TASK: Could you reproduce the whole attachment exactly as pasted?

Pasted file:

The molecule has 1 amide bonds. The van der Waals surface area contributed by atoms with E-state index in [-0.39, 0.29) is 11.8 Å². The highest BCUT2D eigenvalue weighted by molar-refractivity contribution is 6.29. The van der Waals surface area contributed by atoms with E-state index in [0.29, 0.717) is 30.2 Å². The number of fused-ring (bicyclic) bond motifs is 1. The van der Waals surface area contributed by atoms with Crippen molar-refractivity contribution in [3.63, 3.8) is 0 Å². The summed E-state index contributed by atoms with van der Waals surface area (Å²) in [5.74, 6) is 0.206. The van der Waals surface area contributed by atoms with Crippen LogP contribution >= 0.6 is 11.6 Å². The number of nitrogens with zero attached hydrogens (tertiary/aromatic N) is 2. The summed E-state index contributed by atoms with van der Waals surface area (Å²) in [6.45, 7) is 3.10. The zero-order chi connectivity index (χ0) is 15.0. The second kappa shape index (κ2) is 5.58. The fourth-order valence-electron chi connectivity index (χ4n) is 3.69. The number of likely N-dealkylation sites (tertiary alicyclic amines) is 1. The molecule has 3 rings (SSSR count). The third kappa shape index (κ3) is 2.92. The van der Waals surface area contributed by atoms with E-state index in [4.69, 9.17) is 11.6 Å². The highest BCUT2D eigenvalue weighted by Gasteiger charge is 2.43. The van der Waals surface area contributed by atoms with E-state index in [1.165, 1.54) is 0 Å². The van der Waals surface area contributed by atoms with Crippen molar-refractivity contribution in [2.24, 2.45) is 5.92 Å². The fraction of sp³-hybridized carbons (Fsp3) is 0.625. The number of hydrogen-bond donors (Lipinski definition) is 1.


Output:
The molecule has 1 amide bonds. The van der Waals surface area contributed by atoms with E-state index in [-0.39, 0.29) is 11.8 Å². The highest BCUT2D eigenvalue weighted by molar-refractivity contribution is 6.29. The van der Waals surface area contributed by atoms with E-state index in [0.29, 0.717) is 30.2 Å². The number of fused-ring (bicyclic) bond motifs is 1. The van der Waals surface area contributed by atoms with Crippen molar-refractivity contribution in [3.63, 3.8) is 0 Å². The summed E-state index contributed by atoms with van der Waals surface area (Å²) in [5.74, 6) is 0.206. The van der Waals surface area contributed by atoms with Crippen LogP contribution >= 0.6 is 11.6 Å². The number of nitrogens with zero attached hydrogens (tertiary/aromatic N) is 2. The summed E-state index contributed by atoms with van der Waals surface area (Å²) in [6.45, 7) is 3.10. The zero-order chi connectivity index (χ0) is 15.0. The second kappa shape index (κ2) is 5.58. The fourth-order valence-electron chi connectivity index (χ4n) is 3.69. The number of likely N-dealkylation sites (tertiary alicyclic amines) is 1. The molecule has 3 rings (SSSR count). The third kappa shape index (κ3) is 2.92. The van der Waals surface area contributed by atoms with E-state index in [4.69, 9.17) is 11.6 Å². The highest BCUT2D eigenvalue weighted by Gasteiger charge is 2.43. The van der Waals surface area contributed by atoms with E-state index in [1.165, 1.54) is 0 Å². The van der Waals surface area contributed by atoms with Crippen molar-refractivity contribution in [2.24, 2.45) is 5.92 Å². The fraction of sp³-hybridized carbons (Fsp3) is 0.625. The number of hydrogen-bond donors (Lipinski definition) is 1.